The attractive forces that hold the molecules of a liquid together are always the result of opposite charges from the opposite ends of polar molecules, although that polarity is not always inherent to the molecules involved. Even the electrons of molecules, which are not polar, are in constant motion, and in the presence of another molecule, momentary induced dipoles can be created. These are much weaker than inherent dipoles, however.
The strongest forces of attraction between molecules in a liquid are called hydrogen bonds, which are only possible in compounds like water with strongly polar covalent bonds between hydrogen and an electronegative element such as oxygen. Because the bond is so highly polar, the hydrogen atoms in water get a very small proportion of the shared electrons in the bond. Thus, they are able to form a partial bond with nearby oxygen atoms that are also bonded to hydrogen, which almost resembles a covalent bond but is substantially weaker. The normal attraction between polar molecules tends to be less than the extremes allowed by hydrogen.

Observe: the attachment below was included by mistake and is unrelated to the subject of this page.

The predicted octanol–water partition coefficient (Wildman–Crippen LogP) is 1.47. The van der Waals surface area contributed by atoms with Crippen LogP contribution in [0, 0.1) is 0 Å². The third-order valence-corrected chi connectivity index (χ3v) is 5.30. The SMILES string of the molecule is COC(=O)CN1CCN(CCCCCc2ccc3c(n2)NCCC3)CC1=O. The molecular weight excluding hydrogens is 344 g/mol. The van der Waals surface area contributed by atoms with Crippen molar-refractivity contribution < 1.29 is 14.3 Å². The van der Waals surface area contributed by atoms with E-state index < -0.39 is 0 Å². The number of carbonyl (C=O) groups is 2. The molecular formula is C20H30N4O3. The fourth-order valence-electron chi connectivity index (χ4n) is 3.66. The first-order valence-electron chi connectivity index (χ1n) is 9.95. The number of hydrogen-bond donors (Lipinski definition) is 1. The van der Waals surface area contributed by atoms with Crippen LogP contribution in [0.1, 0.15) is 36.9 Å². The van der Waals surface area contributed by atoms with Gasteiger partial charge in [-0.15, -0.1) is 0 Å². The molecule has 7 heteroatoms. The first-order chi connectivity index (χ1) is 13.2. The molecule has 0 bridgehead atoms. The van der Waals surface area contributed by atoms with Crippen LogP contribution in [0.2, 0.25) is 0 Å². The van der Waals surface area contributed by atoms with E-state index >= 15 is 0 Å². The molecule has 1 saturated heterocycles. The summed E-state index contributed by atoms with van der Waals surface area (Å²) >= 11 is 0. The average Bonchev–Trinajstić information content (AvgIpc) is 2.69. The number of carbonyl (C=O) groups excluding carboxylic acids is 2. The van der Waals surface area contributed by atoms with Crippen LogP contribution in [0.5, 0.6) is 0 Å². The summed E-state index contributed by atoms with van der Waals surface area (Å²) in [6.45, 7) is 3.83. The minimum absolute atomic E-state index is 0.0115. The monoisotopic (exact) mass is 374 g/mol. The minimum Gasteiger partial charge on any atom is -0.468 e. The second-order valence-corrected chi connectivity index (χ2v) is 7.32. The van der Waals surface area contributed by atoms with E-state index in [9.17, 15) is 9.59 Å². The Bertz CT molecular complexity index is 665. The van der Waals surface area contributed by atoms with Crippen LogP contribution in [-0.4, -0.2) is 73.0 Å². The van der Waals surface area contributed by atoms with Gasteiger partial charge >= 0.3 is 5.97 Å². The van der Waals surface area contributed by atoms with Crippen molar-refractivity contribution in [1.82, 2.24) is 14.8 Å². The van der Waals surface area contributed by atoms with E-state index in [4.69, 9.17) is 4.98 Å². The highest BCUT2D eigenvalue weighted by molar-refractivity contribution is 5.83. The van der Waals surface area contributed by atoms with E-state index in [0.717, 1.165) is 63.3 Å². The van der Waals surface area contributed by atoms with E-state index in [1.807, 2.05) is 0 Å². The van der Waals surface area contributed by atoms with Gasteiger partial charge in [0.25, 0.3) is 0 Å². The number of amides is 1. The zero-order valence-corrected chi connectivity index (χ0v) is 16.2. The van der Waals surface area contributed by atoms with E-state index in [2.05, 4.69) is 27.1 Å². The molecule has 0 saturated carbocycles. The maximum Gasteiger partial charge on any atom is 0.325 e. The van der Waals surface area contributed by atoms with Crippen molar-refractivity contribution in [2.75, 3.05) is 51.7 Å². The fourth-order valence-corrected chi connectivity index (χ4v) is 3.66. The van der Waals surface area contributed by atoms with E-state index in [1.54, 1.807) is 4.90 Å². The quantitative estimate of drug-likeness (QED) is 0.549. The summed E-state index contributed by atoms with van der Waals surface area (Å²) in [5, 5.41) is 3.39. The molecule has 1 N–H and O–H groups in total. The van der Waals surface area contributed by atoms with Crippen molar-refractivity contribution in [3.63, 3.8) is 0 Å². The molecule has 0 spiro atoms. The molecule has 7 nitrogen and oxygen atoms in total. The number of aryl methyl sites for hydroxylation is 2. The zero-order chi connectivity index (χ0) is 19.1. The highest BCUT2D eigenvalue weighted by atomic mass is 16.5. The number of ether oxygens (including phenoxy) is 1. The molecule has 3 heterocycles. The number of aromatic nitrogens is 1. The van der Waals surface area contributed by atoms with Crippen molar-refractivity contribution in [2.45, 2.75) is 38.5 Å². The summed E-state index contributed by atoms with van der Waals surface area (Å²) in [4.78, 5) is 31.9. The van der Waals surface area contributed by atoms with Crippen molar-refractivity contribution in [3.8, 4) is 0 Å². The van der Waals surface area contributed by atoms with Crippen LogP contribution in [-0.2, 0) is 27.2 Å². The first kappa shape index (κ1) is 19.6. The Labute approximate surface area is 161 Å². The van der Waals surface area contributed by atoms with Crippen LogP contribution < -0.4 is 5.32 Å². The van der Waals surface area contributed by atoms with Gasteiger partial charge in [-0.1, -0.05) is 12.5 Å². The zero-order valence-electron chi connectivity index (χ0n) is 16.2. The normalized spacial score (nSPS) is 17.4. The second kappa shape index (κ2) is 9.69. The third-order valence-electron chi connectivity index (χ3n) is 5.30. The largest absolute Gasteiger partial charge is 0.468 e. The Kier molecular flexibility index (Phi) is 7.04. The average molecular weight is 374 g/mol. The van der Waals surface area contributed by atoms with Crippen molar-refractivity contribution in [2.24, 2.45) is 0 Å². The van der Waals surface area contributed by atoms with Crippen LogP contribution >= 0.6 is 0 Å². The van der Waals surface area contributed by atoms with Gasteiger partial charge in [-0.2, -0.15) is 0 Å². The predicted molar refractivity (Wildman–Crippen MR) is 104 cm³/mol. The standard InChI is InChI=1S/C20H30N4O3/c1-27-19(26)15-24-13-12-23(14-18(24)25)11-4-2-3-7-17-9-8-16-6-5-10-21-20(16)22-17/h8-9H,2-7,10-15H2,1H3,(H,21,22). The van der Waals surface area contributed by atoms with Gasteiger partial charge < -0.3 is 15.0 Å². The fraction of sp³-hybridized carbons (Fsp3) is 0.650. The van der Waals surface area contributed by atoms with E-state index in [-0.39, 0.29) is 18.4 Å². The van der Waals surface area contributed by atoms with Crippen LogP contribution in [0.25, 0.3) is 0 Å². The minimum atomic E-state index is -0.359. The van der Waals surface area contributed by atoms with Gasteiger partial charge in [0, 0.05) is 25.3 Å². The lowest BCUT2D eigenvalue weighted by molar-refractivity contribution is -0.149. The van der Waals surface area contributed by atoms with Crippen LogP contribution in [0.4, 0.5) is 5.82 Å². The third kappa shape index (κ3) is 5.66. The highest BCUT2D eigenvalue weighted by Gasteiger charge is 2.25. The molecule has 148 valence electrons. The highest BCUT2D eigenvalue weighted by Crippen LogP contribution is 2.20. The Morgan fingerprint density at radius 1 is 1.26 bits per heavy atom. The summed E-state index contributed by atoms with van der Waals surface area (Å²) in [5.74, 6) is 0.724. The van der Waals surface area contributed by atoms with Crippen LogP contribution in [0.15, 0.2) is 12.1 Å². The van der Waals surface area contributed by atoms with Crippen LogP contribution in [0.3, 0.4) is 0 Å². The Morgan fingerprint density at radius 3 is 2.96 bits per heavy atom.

There are other types of liquids that do not contain any molecules, however, and so they cannot be said to have attractive forces between molecules. These are molten salts, which are held together by the opposite charges of their constituent ions rather than any polarity in neutral molecules.